Blue-Green Algae – A Potential Hazard for Horses, Pets and People

drinkingCurrent weather and water conditions in many parts of the country have created conditions favorable for the rapid growth of blue-green algae. Please be on alert with your horses and dogs, and use precaution when around unfamiliar water sources.

These primative organisms are actually algae-like bacteria instead of being true algae and are also referred to as Cyanobacteria.  They grow rapidly and may produce the pea-soup green color in some bodies of water, along with some foul odors.  These rapid growth periods, called “blooms” most frequently occur when there is a combination of warm weather, intermittent or limited rainfall and an accumulation of nutrients, particularly phosphorus and nitrogen.

The planktonic groups produce the pea green water while the mat-forming groups produce dark mats that start on the bottom and float to the surface.  The planktonic species (Anabena, Aphanizomenon and Microcystis) are believed to be most likely to produce toxins which can be harmful or fatal to animals when ingested. (Fact Sheet on Toxic Blue-Green Algae, Purdue University, Carole A. Lembi)

These toxins may be ingested when animals drink the water or when they lick their coats after being in the water.  Animals are more likely to consume the water if fresh water supplies are limited from other sources.  Any animals that drink the water during a period when toxins are being produced may be affected, but toxins are not always produced when there is a bloom.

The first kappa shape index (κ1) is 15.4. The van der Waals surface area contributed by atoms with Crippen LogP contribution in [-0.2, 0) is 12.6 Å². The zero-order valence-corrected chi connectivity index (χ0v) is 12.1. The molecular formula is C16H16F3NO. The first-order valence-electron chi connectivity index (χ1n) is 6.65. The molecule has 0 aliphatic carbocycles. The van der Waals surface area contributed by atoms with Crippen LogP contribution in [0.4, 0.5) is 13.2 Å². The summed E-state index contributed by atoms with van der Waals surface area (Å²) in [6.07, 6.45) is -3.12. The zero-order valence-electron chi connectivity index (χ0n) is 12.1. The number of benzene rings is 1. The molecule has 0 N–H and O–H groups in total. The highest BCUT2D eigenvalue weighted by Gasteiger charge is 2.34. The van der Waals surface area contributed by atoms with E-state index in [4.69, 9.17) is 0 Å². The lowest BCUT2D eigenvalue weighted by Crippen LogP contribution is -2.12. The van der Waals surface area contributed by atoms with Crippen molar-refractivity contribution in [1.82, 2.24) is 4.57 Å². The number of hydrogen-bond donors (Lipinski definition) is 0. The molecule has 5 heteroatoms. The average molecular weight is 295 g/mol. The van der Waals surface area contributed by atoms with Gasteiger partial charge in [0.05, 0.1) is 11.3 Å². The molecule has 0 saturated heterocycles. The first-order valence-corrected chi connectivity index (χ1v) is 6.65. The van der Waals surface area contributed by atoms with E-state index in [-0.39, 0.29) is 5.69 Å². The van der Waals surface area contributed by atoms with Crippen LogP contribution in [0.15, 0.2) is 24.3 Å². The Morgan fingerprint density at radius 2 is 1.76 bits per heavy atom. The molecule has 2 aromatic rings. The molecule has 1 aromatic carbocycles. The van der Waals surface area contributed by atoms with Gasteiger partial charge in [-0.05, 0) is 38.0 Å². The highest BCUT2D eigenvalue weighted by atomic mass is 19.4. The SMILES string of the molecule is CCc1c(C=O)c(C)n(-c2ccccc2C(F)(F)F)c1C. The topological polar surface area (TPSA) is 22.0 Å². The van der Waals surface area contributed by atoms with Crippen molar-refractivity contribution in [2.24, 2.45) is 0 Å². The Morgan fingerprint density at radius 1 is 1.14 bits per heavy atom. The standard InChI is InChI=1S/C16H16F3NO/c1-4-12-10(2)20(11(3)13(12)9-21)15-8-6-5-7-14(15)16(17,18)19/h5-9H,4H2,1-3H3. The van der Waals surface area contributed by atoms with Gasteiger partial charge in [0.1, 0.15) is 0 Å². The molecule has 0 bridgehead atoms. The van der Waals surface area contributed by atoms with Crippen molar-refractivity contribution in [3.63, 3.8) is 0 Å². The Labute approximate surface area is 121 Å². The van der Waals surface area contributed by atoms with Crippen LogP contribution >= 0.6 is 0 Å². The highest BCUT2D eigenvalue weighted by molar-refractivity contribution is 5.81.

Providing a source of fresh, clean, safe drinking water is the best way to avoid causing animals to consume questionable water.  If pets go swimming, they should be cleaned off before they have a chance to lick their coats.

Toxic symptoms may include:

  • Vomiting
  • Diarrhea
  • Rash and skin irritation

Preventing run-off of nutrients into ponds and lakes is also important to help reduce the risk of these algae blooms.  Prolonged drought conditions in some areas have also increased the concentration of nutrients in the remaining water in ponds and lakes.

While not all “blooms” may produce toxins, avoiding exposure to or consumption of suspect water is recommended.  More information is available from local and state pollution control sites or extension sites.   A recent case in Minnesota reported that 2 pets had been killed and a boy was sent to the hospital (MPLS Star Tribune, July 4, 2015, Liz Sawyer) due to exposure to blue-green algae.

2 Replies to “Blue-Green Algae – A Potential Hazard for Horses, Pets and People”

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